Interview of Pattie Baker by Bike Law Georgia's Maria Borowik
When I (Maria of Bike Law Georgia) called Pattie Baker, the first Metro Atlanta Bicycle Mayor, she was trudging through marshland on her bicycle on Alpharetta’s Big Creek Greenway. I pictured her in my mind with her bike, wearing her signature skirts, and mud on her sandals. Always on the go, the newly minted Metro Atlanta Bicycle Mayor is setting out on a new mission in her own backyard.
Pattie is the latest addition to the growing Bicycle Mayors and Leaders Network, a global initiative led by BYCS, based in Amsterdam. With Bicycle Mayors in places like New York City and Washington DC, it was about time for Metro Atlanta to have its own. Pattie’s long-time contribution to the bike riding community in Dunwoody, Georgia, where she lives, speaks for itself.
The Goals of the Bicycle Mayor
“I’m excited to collaborate with other folks, show the challenges we share around the world and how we are finding solutions”, Pattie said. As Metro Atlanta’s first Bike Mayor, she has three clear goals.
Goal #1: Shine a light on those doing the work to make it more welcoming for people on bikes throughout Metro Atlanta. “I want to create a conversation, tell their stories,”said Baker.
Since the beginning of her tenure, Pattie has been featuring local advocates like Greg Masterson, the president of MACC (Metro Atlanta Cycling Club) on her blog. Pattie is a proliferate blogger and author of five books.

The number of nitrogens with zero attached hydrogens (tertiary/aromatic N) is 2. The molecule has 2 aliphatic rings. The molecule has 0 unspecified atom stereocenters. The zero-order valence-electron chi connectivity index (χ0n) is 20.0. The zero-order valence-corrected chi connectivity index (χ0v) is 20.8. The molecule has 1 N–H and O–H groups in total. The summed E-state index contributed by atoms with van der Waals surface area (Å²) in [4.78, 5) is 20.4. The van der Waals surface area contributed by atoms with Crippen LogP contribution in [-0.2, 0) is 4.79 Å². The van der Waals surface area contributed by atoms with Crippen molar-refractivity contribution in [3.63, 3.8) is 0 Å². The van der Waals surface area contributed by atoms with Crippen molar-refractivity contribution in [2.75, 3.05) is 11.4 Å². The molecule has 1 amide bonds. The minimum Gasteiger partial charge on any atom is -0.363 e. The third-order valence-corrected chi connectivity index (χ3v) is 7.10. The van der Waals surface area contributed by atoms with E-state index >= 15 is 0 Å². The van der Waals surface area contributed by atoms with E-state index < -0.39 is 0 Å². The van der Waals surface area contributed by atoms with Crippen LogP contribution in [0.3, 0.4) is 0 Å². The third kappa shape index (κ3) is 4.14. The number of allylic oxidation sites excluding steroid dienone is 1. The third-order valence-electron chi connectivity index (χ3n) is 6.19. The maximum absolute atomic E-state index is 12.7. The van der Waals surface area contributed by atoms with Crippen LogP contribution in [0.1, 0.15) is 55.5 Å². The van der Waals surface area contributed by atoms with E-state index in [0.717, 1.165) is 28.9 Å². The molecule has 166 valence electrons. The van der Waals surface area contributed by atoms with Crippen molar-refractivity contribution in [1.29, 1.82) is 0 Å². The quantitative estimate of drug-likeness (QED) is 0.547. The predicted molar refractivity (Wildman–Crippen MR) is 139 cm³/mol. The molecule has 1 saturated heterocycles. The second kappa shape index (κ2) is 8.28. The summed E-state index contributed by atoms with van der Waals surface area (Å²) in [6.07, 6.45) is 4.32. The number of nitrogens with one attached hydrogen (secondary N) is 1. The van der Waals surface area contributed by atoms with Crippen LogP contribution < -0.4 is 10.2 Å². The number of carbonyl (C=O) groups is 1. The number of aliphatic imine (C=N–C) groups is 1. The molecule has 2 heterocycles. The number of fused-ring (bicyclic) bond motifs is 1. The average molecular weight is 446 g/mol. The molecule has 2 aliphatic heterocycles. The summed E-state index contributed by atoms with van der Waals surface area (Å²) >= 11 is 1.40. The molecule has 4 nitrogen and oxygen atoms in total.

Goal #2: Encourage people throughout Metro Atlanta to apply to become Bicycle Mayors of their cities and counties. Pattie talked about how people who are involved in their community today, are already in many ways doing the work of a Bicycle Mayor. “People can do it. If they have a vision, they can define their authentic path forward and bring their own skillsets,” Pattie said enthusiastically.
Bycs.org defines the 100+ Bike Mayors around the world as, “the face and voice of cycling progress in a city. They are independent catalysts that work to uncover the economic, societal, health, and environmental benefits that increased cycling can bring.”
Goal #3: Empower or assist more people, especially women and teen girls who are underrepresented in our public spaces as bicycle riders. This is one of Pattie Baker’s undisputed passions. She told me that as a mother of two grown daughters, she feels a responsibility to girls in the future and the need to make a world with more freedom and opportunity for them. As fellow women on bikes we swapped our own, all-too-common, experiences with harassment and sexism. “When we make it safer for women and girls, we make it safer for everyone,” she said.
Pedal Power with Pattie Basic Bike Skills Class is a favorite for girls learning how to ride and women getting back on their bikes. Usually, it’s instructed in person but in the midst of the pandemic it became the first bike class in the world that is taught via text using Arist. In addition to the girls that she has been teaching weekly in Clarkston, Georgia, Pattie made this announcement, “I’m offering one additional free class each month to a teen girl or woman who lives in each of the ten counties I that represent as Metro Atlanta Bicycle Mayor.”
“There is so much possibility in this movement”, she said referring to the Bicycle Mayors network. The tone of her voice let me know that she was also thinking of the possibilities for every little girl riding a bike and for the un-sung heroes whose bike-related stories are under-reported. Pattie is a rubber-hits-the-road type of Mayor and while the vision is to accelerate the progress of bike riding in cities, like the name of her blog, she is traveling at the speed of bike.
The Metro Atlanta Bicycle Mayor serves the following counties: Cherokee, Clayton, Cobb, DeKalb, Douglas, Fayette, Fulton, Gwinnett, Henry and Rockdale.